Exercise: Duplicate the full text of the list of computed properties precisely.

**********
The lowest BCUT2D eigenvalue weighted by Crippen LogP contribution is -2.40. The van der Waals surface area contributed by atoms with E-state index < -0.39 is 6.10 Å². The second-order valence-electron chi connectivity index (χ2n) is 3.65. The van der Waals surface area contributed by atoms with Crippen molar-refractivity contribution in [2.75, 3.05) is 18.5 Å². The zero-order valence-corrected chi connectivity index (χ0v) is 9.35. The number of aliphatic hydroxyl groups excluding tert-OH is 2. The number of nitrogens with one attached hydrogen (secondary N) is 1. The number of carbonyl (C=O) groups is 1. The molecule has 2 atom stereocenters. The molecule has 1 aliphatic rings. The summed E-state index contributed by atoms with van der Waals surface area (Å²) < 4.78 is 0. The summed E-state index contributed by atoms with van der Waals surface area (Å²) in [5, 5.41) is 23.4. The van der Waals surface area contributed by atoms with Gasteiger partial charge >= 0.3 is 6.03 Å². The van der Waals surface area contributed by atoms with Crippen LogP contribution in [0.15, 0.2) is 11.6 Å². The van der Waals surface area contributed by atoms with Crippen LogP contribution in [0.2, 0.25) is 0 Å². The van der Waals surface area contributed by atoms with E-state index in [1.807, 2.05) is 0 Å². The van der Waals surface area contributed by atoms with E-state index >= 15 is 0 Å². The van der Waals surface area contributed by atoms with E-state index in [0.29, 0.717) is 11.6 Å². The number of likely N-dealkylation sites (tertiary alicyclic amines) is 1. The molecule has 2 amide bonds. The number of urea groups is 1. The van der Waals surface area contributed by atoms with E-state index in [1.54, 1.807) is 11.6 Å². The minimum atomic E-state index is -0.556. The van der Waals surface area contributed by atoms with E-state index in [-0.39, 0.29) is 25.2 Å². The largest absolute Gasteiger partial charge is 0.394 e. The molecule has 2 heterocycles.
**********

The lowest BCUT2D eigenvalue weighted by Crippen LogP contribution is -2.40. The van der Waals surface area contributed by atoms with E-state index < -0.39 is 6.10 Å². The second-order valence-electron chi connectivity index (χ2n) is 3.65. The van der Waals surface area contributed by atoms with Crippen molar-refractivity contribution in [2.75, 3.05) is 18.5 Å². The zero-order valence-corrected chi connectivity index (χ0v) is 9.35. The number of aliphatic hydroxyl groups excluding tert-OH is 2. The number of nitrogens with one attached hydrogen (secondary N) is 1. The number of carbonyl (C=O) groups is 1. The molecule has 2 atom stereocenters. The molecule has 1 aliphatic rings. The summed E-state index contributed by atoms with van der Waals surface area (Å²) < 4.78 is 0. The summed E-state index contributed by atoms with van der Waals surface area (Å²) in [5, 5.41) is 23.4. The van der Waals surface area contributed by atoms with Gasteiger partial charge >= 0.3 is 6.03 Å². The van der Waals surface area contributed by atoms with Crippen LogP contribution in [0.15, 0.2) is 11.6 Å². The van der Waals surface area contributed by atoms with Crippen LogP contribution in [0.2, 0.25) is 0 Å². The van der Waals surface area contributed by atoms with E-state index in [1.807, 2.05) is 0 Å². The van der Waals surface area contributed by atoms with E-state index >= 15 is 0 Å². The van der Waals surface area contributed by atoms with E-state index in [0.29, 0.717) is 11.6 Å². The number of likely N-dealkylation sites (tertiary alicyclic amines) is 1. The molecule has 2 amide bonds. The number of urea groups is 1. The van der Waals surface area contributed by atoms with E-state index in [1.54, 1.807) is 11.6 Å². The minimum atomic E-state index is -0.556. The van der Waals surface area contributed by atoms with E-state index in [-0.39, 0.29) is 25.2 Å². The largest absolute Gasteiger partial charge is 0.394 e. The molecule has 2 heterocycles.